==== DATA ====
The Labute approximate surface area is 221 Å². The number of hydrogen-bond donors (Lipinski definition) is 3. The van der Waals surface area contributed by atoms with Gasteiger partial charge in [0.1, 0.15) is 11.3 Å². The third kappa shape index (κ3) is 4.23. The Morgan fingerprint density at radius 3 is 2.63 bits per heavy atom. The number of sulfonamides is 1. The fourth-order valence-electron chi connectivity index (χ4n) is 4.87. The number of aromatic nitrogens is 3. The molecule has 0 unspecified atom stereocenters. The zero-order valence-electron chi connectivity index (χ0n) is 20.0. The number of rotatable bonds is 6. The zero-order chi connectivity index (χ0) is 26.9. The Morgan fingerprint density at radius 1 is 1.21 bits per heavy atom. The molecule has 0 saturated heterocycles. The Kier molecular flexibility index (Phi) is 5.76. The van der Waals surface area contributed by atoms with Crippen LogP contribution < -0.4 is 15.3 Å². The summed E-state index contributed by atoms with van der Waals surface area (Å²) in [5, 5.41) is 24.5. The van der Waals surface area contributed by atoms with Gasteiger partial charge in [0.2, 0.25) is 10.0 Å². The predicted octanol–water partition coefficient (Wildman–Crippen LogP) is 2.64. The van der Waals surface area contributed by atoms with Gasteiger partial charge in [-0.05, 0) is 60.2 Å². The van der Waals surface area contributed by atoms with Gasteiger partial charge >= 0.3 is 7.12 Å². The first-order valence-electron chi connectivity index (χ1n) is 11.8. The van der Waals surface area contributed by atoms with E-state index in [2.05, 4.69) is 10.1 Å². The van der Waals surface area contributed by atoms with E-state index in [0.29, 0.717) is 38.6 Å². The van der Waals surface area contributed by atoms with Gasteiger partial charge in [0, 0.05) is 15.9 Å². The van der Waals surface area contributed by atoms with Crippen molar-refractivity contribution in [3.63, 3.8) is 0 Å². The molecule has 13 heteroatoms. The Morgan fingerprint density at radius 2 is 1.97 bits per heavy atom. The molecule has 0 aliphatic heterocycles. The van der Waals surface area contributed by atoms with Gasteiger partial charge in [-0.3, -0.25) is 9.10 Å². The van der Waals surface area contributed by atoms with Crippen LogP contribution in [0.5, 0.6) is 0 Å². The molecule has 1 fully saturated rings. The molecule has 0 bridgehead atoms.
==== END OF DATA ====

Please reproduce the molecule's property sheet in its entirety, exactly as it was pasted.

The Labute approximate surface area is 221 Å². The number of hydrogen-bond donors (Lipinski definition) is 3. The van der Waals surface area contributed by atoms with Gasteiger partial charge in [0.1, 0.15) is 11.3 Å². The third kappa shape index (κ3) is 4.23. The Morgan fingerprint density at radius 3 is 2.63 bits per heavy atom. The number of sulfonamides is 1. The fourth-order valence-electron chi connectivity index (χ4n) is 4.87. The number of aromatic nitrogens is 3. The molecule has 0 unspecified atom stereocenters. The zero-order valence-electron chi connectivity index (χ0n) is 20.0. The number of rotatable bonds is 6. The zero-order chi connectivity index (χ0) is 26.9. The Morgan fingerprint density at radius 1 is 1.21 bits per heavy atom. The molecule has 0 saturated heterocycles. The Kier molecular flexibility index (Phi) is 5.76. The van der Waals surface area contributed by atoms with Crippen LogP contribution < -0.4 is 15.3 Å². The summed E-state index contributed by atoms with van der Waals surface area (Å²) in [5, 5.41) is 24.5. The van der Waals surface area contributed by atoms with Gasteiger partial charge in [0.2, 0.25) is 10.0 Å². The predicted octanol–water partition coefficient (Wildman–Crippen LogP) is 2.64. The van der Waals surface area contributed by atoms with Gasteiger partial charge in [-0.05, 0) is 60.2 Å². The van der Waals surface area contributed by atoms with Gasteiger partial charge >= 0.3 is 7.12 Å². The first-order valence-electron chi connectivity index (χ1n) is 11.8. The van der Waals surface area contributed by atoms with E-state index in [2.05, 4.69) is 10.1 Å². The van der Waals surface area contributed by atoms with E-state index in [0.29, 0.717) is 38.6 Å². The van der Waals surface area contributed by atoms with Gasteiger partial charge in [0, 0.05) is 15.9 Å². The van der Waals surface area contributed by atoms with Crippen molar-refractivity contribution in [3.63, 3.8) is 0 Å². The molecule has 13 heteroatoms. The Morgan fingerprint density at radius 2 is 1.97 bits per heavy atom. The molecule has 0 aliphatic heterocycles. The van der Waals surface area contributed by atoms with Gasteiger partial charge in [-0.3, -0.25) is 9.10 Å². The van der Waals surface area contributed by atoms with Crippen LogP contribution in [0.5, 0.6) is 0 Å². The molecule has 1 fully saturated rings. The molecule has 0 bridgehead atoms.